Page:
World Tuberculosis Day, observed on 24 March each year, is designed to build public awareness about the global epidemic of tuberculosis (TB) and efforts to eliminate the disease.
The theme for World TB day 2020 is “It’s time to End TB!”
24 March commemorates the day in 1882 when Dr Robert Koch astounded the scientific community by announcing to a small group of scientists at the University of Berlin’s Institute of Hygiene that he had discovered the cause of tuberculosis, the TB bacillus. According to Koch’s colleague, Paul Ehrlich, “At this memorable session, Koch appeared before the public with an announcement which marked a turning-point in the story of a virulent human infectious disease. In clear, simple words Koch explained the aetiology of tuberculosis with convincing force, presenting many of his microscope slides and other pieces of evidence.” At the time of Koch’s announcement in Berlin, TB was raging through Europe and the Americas, causing the death of one out of every seven people. Koch’s discovery opened the way toward diagnosing and curing tuberculosis.
In 1982, on the one-hundredth anniversary of Robert Koch’s presentation, the International Union Against Tuberculosis and Lung Disease (IUATLD) proposed that 24 March be proclaimed an official World TB Day. This was part of a year-long centennial effort by the IUATLD and the World Health Organization under the theme “Defeat TB: Now and Forever.”
The following is a list of annual themes:
- 1997: Use DOTS more widely
- 1998: DOTS success stories
- 1999: Stop TB, use DOTS
- 2000: Forging new partnerships to Stop TB
- 2001: DOTS: TB cure for all
- 2002: Stop TB, fight poverty
- 2003: DOTS cured me – it will cure you too!
- 2004: Every breath counts – Stop TB now!
- 2005: Frontline TB care providers: Heroes in the fight against TB
- 2006: Actions for life – Towards a world free of TB
- 2007: TB anywhere is TB everywhere
- 2008–2009: I am stopping TB
- 2010: Innovate to accelerate action
- 2011: Transforming the fight towards elimination
- 2012: Call for a world free of TB
- 2013: Stop TB in my lifetime
- 2014: Reach the three million: A TB test, treatment and cure for all
- 2015: Gear up to end TB
- 2016: Unite to End TB
- 2017: Unite to End TB
- 2018: Wanted: Leaders for a TB-free world
- 2019: It’s time
- 2020: It’s time to end TB!
World TB Day is one of eight official global public health campaigns marked by the World Health Organization (WHO), along with World Health Day, World Blood Donor Day, World Immunization Week, World Malaria Day, World No Tobacco Day, World Hepatitis Day and World AIDS Day.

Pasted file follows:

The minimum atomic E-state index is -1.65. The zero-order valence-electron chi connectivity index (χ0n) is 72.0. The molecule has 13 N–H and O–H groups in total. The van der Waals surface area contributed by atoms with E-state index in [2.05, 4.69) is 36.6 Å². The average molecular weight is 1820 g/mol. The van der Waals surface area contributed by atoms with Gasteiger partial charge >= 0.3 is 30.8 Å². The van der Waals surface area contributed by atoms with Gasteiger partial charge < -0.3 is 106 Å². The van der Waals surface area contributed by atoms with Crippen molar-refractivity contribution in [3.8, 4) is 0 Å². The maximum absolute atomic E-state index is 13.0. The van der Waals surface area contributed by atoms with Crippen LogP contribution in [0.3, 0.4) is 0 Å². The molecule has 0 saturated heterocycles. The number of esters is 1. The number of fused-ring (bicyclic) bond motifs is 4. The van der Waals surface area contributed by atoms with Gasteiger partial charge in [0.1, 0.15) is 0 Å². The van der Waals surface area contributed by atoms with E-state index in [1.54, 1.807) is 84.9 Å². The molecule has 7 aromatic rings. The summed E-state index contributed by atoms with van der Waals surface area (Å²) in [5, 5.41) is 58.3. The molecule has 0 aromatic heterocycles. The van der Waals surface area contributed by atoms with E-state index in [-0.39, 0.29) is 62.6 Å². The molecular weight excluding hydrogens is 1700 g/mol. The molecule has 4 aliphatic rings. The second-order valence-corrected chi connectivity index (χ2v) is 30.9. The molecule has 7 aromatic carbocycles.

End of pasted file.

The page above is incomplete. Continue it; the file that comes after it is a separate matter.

- A total of 1.5 million people died from TB in 2018 (including 251 000 people with HIV). Worldwide, TB is one of the top 10 causes of death and the leading cause from a single infectious agent (above HIV/AIDS).
- In 2018, an estimated 10 million people fell ill with tuberculosis(TB) worldwide. 5.7 million men, 3.2 million women and 1.1 million children. There were cases in all countries and age groups. But TB is curable and preventable.
- In 2018, 1.1 million children fell ill with TB globally, and there were 205 000 child deaths due to TB (including among children with HIV). Child and adolescent TB is often overlooked by health providers and can be difficult to diagnose and treat.
- In 2018, the 30 high TB burden countries accounted for 87% of new TB cases. Eight countries account for two thirds of the total, with India leading the count, followed by, China, Indonesia, the Philippines, Pakistan, Nigeria, Bangladesh and South Africa.
- Multidrug-resistant TB (MDR-TB) remains a public health crisis and a health security threat. WHO estimates that there were 484 000 new cases with resistance to rifampicin – the most effective first-line drug, of which 78% had MDR-TB.
- Globally, TB incidence is falling at about 2% per year. This needs to accelerate to a 4–5% annual decline to reach the 2020 milestones of the End TB Strategy.
- An estimated 58 million lives were saved through TB diagnosis and treatment between 2000 and 2018.
- Ending the TB epidemic by 2030 is among the health targets of the Sustainable Development Goals.
According to World Health Organisation:
Tuberculosis (TB) is caused by bacteria (Mycobacterium tuberculosis) that most often affect the lungs. Tuberculosis is curable and preventable.
TB is spread from person to person through the air. When people with lung TB cough, sneeze or spit, they propel the TB germs into the air. A person needs to inhale only a few of these germs to become infected.
About one-quarter of the world’s population has latent TB, which means people have been infected by TB bacteria but are not (yet) ill with the disease and cannot transmit the disease.
People infected with TB bacteria have a 5–15% lifetime risk of falling ill with TB. Persons with compromised immune systems, such as people living with HIV, malnutrition or diabetes, or people who use tobacco, have a higher risk of falling ill.
When a person develops active TB disease, the symptoms (such as cough, fever, night sweats, or weight loss) may be mild for many months. This can lead to delays in seeking care, and results in transmission of the bacteria to others. People with active TB can infect 5–15 other people through close contact over the course of a year. Without proper treatment, 45% of HIV-negative people with TB on average and nearly all HIV-positive people with TB will die.